Of course, a fun "side effect" of this business trip is that I always extend it into the weekend, which give me and Bryan ample opportunities to try a bit of all that New York City has to offer!

Here's a peek at some of the upcoming posts you'll see in this New York series . . . .

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>>  Friday, May 20, 2011

Asana (noun) in yoga, a sitting position intended to restore and maintain well being.

Asana is one of several restaurants inside the Mandarin Oriental in Back Bay right next to the Prudential Center. The Mandarin hasn't been in Boston for that long, only about 3 years. Within that time, Asana is still trying to find its voice.

As many of you may know, the Mandarin Oriental is an Asian hotel, with headquarters in Hong Kong. When the hotel first opened, French Chef Nicolas Boutin (who has worked at several three star Michelin restaurants) left the Hong Kong Mandarin Oriental to come on as Executive Chef in Boston. Unfortunately, his innovative fusion of Asian and French cuisine wasn't that popular with Bostonians. Since then, Asana has taken a safer approach, offering local, seasonal New England inspired fare with an emphasis on fresh, high quality ingredients.

Asana's actually looking for an executive chef right now. Meanwhile, the current staff is doing an admirable job of delivering a wonderful assortment of farm fresh, locally-inspired dishes.

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Beef Cheeks Boeuf Bourginion + Wine Giveaway!

>>  Monday, May 16, 2011

Beef cheeks are so underappreciated. I first tried beef cheeks in Napa Valley at a lovely dinner at Nickel & Nickel Winery during the S. Pellegrino 9th Annual Almost Famous Chef Competition. I fell in love with the ultra soft texture, collagen-rich texture of the meat. It was much less dry, much less stringy than any meat I'd ever enjoyed. Later, I found out that beef cheeks are really really cheap, because no one wants them! Our local upscale market (Savenor's) sells them for $2/lb (unprocessed), or $6/lb processed.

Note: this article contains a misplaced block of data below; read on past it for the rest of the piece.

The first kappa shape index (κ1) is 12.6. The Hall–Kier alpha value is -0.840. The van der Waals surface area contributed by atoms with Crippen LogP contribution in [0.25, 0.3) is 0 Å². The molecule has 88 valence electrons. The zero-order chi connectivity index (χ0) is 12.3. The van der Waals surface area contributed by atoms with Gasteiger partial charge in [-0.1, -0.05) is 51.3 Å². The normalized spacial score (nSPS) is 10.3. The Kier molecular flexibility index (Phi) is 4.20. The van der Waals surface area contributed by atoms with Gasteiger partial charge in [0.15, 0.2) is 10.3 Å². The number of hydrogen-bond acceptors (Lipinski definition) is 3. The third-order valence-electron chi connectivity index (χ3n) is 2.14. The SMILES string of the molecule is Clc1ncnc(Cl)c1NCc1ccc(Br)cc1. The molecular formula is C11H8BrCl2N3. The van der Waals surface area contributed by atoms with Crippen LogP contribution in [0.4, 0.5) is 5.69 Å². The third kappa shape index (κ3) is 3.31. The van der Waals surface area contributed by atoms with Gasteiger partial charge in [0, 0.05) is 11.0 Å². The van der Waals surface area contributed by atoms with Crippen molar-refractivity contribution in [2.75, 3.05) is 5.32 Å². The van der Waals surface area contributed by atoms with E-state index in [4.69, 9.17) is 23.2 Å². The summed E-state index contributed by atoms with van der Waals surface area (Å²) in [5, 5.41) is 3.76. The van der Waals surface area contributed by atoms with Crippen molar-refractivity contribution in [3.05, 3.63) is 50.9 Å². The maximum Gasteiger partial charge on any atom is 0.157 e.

Around the same time, a Spanish wine company called Tapeña (derived from the words Tapas (small plates) and Peña (close group of friends)) contacted me asking whether I would be interested in trying some wines that were designed to go with Spanish tapas.

Well, we ended up making a French dish to pair with the Spanish wine, so maybe you can call this a European fusion meal?

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The Art of Hand Pulled Noodles - Noodle making class in Beijing, China

It's arguably becoming a lost art.

Many of you might know that I'm a bit obsessed with hand-pulled noodles.

OK, I should clarify. My husband is obsessed with eating fresh, handmade noodles. As a result, I became obsessed with figuring out how to obtain them. After an exhaustive search of Boston, we realized that hand-pulled noodles do not exist in Boston.

So I set out to learn how to make them myself. It wasn't easy. I soon learned that the internet is sparse when it comes to information in English for making hand-pulled noodles. Sure, there's some information, but at the end of the day, I think a lot of the information is still hidden in China.

So when I went to Beijing last fall (after having made my noodle making Project Food Blog post), you know what I had to do. I signed up for a hand-pulling noodle class with a Chinese noodle master.